Defendant Brewer and defendant Robert A. Burch were convicted on the fifth, sixth, seventh, eighth, ninth, tenth and eleventh counts in the indictment, all of which charge overt acts in furtherance of the conspiracy charged in the first count of the indictment on the following dates respectively: Fifth count, on or about 1 June 1960; sixth count, on or about 16 June 1960; seventh count, on or about 23 August 1960; eighth count, on or about 23 August 1960; ninth count, on or about 1 February 1961; tenth count, on or about 1 February 1961; eleventh count, on or about 1 June 1961. Defendant Robert M. Burch was acquitted on counts five and six

In United States v. Kissel, 218 U.S. 601, 31 S. Ct. 124, 54 L. Ed. 1168, the first count of the indictment alleges "that the defendants in error and others named, on December 30, 1903, and from that day until the day of presenting the indictment (July 1, 1909), have engaged in an unlawful conspiracy in restraint of trade in refined sugar among the several states of the Union * * *. It then sets forth, at length, the means by which the alleged purpose was to be accomplished, and what are put forward as overt acts done in pursuance of the plan." Mr. Justice Oliver Wendell Holmes, speaking for the Court, said in replying to a contention of the defendants in error similar to the contention made here:

"The defendants argue that a conspiracy is a completed crime as soon as formed, that it is simply a case of unlawful agreement, and that therefore the continuando may be disregarded, and a plea is proper to show that the statute of limitations has run. Subsequent acts in pursuance of the agreement may renew the conspiracy or be evidence of a renewal, but do not change the nature of the original offense. So also, it is said, the fact that an unlawful contract contemplates future acts, or that the results of a successful conspiracy endure to a much later date, does not affect the character of the crime. "The argument, so far as the premises are true, does not suffice to prove that a conspiracy, although it exists as soon as the agreement is made, may not continue beyond the moment of making it. It is true that the unlawful agreement satisfies the definition of the crime, but it does not exhaust it. It also is true, of course, that the mere continuance of the result of a crime does not continue the crime. United States v. Irvine, 98 U.S. 450, 25 L. Ed. 193, 3 Am. Crim.Rep. 334. But when the plot contemplates bringing to pass a continuous result that will not continue without the continuous co-operation of the conspirators to keep it up, and there is such continuous co-operation, it is a perversion of natural thought and of natural language to call such continuous co-operation a cinematographic series of distinct conspiracies, rather than to call it a single one. Take the present case. A conspiracy to restrain or monopolize trade by improperly excluding a competitor from business contemplates that the conspirators will remain in business, and will continue their combined efforts to drive the *268 competitor out until they succeed. If they do continue such efforts in pursuance of the plan, the conspiracy continues up to the time of abandonment or success. A conspiracy in restraint of trade is different from and more than a contract in restraint of trade. A conspiracy is constituted by an agreement, it is true, but it is the result of the agreement, rather than the agreement itself, just as a partnership, although constituted by a contract, is not the contract, but is a result of it. The contract is instantaneous, the partnership may endure as one and the same partnership for years. A conspiracy is a partnership in criminal purposes. That as such it may have continuation in time is shown by the rule that an overt act of one partner may be the act of all without any new agreement specifically directed to that act. * * * * * * "To sum up and repeat: The indictment charges a continuing conspiracy. Whether it does so with technical sufficiency is not before us. All that we decide is that a conspiracy may have continuance in time, and that where, as here, the indictment, consistently with the other facts, alleges that it did so continue to the date of filing, that allegation must be denied under the general issue, and not by a special plea. Under the general issue all defenses, including the defense that the conspiracy was ended by success, abandonment, or otherwise, more than three years before July 1, 1909, will be open and unaffected by what we now decide."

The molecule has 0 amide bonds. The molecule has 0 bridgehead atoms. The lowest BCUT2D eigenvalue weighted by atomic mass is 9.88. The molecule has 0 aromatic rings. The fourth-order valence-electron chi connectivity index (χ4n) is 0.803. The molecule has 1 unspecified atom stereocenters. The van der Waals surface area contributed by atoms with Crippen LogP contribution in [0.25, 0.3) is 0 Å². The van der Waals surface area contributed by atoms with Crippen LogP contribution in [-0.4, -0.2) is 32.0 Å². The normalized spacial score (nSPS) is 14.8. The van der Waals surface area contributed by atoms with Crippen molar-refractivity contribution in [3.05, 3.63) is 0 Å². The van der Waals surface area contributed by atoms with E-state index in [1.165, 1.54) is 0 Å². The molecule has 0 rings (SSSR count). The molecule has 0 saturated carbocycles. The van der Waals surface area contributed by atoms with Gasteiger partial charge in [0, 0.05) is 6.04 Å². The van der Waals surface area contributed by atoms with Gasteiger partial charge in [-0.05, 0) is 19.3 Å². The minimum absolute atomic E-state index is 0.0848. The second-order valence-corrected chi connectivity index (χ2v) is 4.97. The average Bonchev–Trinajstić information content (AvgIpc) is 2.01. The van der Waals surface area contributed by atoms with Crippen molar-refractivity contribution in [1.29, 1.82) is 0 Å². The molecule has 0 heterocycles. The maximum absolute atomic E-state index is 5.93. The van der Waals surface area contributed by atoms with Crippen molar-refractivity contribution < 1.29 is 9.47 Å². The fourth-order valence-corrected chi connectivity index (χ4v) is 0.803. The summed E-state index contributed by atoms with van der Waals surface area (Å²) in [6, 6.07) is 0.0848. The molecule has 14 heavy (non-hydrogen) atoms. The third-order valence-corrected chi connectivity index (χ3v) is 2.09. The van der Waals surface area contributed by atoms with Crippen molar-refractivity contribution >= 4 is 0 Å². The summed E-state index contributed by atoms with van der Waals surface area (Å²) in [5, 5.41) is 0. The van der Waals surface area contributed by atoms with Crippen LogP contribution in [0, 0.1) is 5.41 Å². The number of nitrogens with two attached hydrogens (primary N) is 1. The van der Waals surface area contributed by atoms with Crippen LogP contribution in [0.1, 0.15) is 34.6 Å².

In substantial accord with the Kissel case, see Hyde v. United States, 225 U.S. 347, 32 S. Ct. 793, 56 L. Ed. 1114; Brown v. Elliott, 225 U.S. 392, 32 S. Ct. 812, 56 L. Ed. 1136.

In Pinkerton v. United States, 5 Cir., 145 F.2d 252, W. Daniel Pinkerton and Walter G. Pinkerton were indicted with three others on a conspiracy charge to violate certain specified sections of the Internal Revenue Code of the United States. The indictment contained only one count, and charged that the conspiracy set forth had existed continuously from the 12th day of August, 1938, until the 27th day of June, 1943, and within three years of the finding of the indictment which was returned by the grand jury on February 19, 1944. There were nineteen overt acts charged in the indictment, the first six of which, it is without dispute, were committed more than three years before the return of the indictment. The two Pinkertons were convicted and appealed. The Court in its opinion said: